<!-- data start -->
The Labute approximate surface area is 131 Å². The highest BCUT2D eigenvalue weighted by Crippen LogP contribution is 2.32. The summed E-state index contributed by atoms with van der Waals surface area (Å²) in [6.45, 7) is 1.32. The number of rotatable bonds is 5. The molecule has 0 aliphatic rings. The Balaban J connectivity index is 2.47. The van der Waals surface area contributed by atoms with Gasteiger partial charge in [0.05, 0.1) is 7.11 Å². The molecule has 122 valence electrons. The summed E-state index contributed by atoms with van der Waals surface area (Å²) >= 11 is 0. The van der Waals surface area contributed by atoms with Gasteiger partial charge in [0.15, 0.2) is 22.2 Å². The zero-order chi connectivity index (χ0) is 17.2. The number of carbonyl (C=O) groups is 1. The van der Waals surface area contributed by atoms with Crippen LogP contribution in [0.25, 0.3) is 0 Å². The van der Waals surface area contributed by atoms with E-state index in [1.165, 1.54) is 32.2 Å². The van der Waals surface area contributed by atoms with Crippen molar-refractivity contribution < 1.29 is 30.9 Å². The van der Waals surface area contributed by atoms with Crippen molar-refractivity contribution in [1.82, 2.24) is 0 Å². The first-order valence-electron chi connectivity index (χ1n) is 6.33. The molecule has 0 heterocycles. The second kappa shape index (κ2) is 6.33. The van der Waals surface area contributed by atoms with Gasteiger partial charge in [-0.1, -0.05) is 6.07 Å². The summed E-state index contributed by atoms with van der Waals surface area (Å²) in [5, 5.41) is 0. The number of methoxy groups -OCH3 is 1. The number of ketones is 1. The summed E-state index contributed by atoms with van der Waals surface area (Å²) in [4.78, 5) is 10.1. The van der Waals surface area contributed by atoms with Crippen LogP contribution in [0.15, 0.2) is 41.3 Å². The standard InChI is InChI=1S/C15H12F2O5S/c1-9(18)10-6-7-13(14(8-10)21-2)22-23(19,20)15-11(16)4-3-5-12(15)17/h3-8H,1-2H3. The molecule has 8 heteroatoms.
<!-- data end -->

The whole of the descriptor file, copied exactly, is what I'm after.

The Labute approximate surface area is 131 Å². The highest BCUT2D eigenvalue weighted by Crippen LogP contribution is 2.32. The summed E-state index contributed by atoms with van der Waals surface area (Å²) in [6.45, 7) is 1.32. The number of rotatable bonds is 5. The molecule has 0 aliphatic rings. The Balaban J connectivity index is 2.47. The van der Waals surface area contributed by atoms with Gasteiger partial charge in [0.05, 0.1) is 7.11 Å². The molecule has 122 valence electrons. The summed E-state index contributed by atoms with van der Waals surface area (Å²) >= 11 is 0. The van der Waals surface area contributed by atoms with Gasteiger partial charge in [0.15, 0.2) is 22.2 Å². The zero-order chi connectivity index (χ0) is 17.2. The number of carbonyl (C=O) groups is 1. The van der Waals surface area contributed by atoms with Crippen LogP contribution in [0.25, 0.3) is 0 Å². The van der Waals surface area contributed by atoms with E-state index in [1.165, 1.54) is 32.2 Å². The van der Waals surface area contributed by atoms with Crippen molar-refractivity contribution < 1.29 is 30.9 Å². The van der Waals surface area contributed by atoms with Crippen molar-refractivity contribution in [1.82, 2.24) is 0 Å². The first-order valence-electron chi connectivity index (χ1n) is 6.33. The molecule has 0 heterocycles. The second kappa shape index (κ2) is 6.33. The van der Waals surface area contributed by atoms with Gasteiger partial charge in [-0.1, -0.05) is 6.07 Å². The summed E-state index contributed by atoms with van der Waals surface area (Å²) in [5, 5.41) is 0. The number of methoxy groups -OCH3 is 1. The number of ketones is 1. The summed E-state index contributed by atoms with van der Waals surface area (Å²) in [4.78, 5) is 10.1. The van der Waals surface area contributed by atoms with Crippen LogP contribution in [0.15, 0.2) is 41.3 Å². The standard InChI is InChI=1S/C15H12F2O5S/c1-9(18)10-6-7-13(14(8-10)21-2)22-23(19,20)15-11(16)4-3-5-12(15)17/h3-8H,1-2H3. The molecule has 8 heteroatoms.